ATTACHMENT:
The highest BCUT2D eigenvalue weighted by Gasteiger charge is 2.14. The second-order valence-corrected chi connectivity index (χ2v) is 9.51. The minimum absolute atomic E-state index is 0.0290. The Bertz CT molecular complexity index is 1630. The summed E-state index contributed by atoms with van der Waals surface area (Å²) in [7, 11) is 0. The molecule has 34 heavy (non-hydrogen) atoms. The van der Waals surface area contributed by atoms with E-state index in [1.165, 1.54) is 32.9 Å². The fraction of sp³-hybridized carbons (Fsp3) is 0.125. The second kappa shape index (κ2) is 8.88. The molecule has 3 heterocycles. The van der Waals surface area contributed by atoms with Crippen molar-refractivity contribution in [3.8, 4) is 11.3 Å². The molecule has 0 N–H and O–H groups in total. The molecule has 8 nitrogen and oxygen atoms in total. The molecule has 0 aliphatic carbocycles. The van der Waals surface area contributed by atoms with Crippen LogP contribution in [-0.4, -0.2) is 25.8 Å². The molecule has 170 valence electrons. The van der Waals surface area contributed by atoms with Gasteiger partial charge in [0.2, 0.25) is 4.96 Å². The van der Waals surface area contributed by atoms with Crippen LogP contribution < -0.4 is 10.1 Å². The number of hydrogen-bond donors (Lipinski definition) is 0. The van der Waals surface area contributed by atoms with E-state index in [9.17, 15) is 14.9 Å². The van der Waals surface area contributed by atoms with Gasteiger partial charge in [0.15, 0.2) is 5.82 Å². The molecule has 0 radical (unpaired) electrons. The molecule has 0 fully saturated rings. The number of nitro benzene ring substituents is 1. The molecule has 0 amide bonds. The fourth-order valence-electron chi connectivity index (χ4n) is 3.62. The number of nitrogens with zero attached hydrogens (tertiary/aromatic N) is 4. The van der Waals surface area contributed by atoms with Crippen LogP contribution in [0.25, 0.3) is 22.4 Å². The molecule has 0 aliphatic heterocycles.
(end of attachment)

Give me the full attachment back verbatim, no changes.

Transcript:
The highest BCUT2D eigenvalue weighted by Gasteiger charge is 2.14. The second-order valence-corrected chi connectivity index (χ2v) is 9.51. The minimum absolute atomic E-state index is 0.0290. The Bertz CT molecular complexity index is 1630. The summed E-state index contributed by atoms with van der Waals surface area (Å²) in [7, 11) is 0. The molecule has 34 heavy (non-hydrogen) atoms. The van der Waals surface area contributed by atoms with E-state index in [1.165, 1.54) is 32.9 Å². The fraction of sp³-hybridized carbons (Fsp3) is 0.125. The second kappa shape index (κ2) is 8.88. The molecule has 3 heterocycles. The van der Waals surface area contributed by atoms with Crippen molar-refractivity contribution in [3.8, 4) is 11.3 Å². The molecule has 0 N–H and O–H groups in total. The molecule has 8 nitrogen and oxygen atoms in total. The molecule has 0 aliphatic carbocycles. The van der Waals surface area contributed by atoms with Crippen LogP contribution in [-0.4, -0.2) is 25.8 Å². The molecule has 170 valence electrons. The van der Waals surface area contributed by atoms with Gasteiger partial charge in [0.2, 0.25) is 4.96 Å². The van der Waals surface area contributed by atoms with Crippen LogP contribution < -0.4 is 10.1 Å². The number of hydrogen-bond donors (Lipinski definition) is 0. The van der Waals surface area contributed by atoms with E-state index in [9.17, 15) is 14.9 Å². The van der Waals surface area contributed by atoms with Gasteiger partial charge in [0.15, 0.2) is 5.82 Å². The molecule has 0 radical (unpaired) electrons. The molecule has 0 fully saturated rings. The number of nitro benzene ring substituents is 1. The molecule has 0 amide bonds. The fourth-order valence-electron chi connectivity index (χ4n) is 3.62. The number of nitrogens with zero attached hydrogens (tertiary/aromatic N) is 4. The van der Waals surface area contributed by atoms with Crippen LogP contribution in [0.25, 0.3) is 22.4 Å². The molecule has 0 aliphatic heterocycles.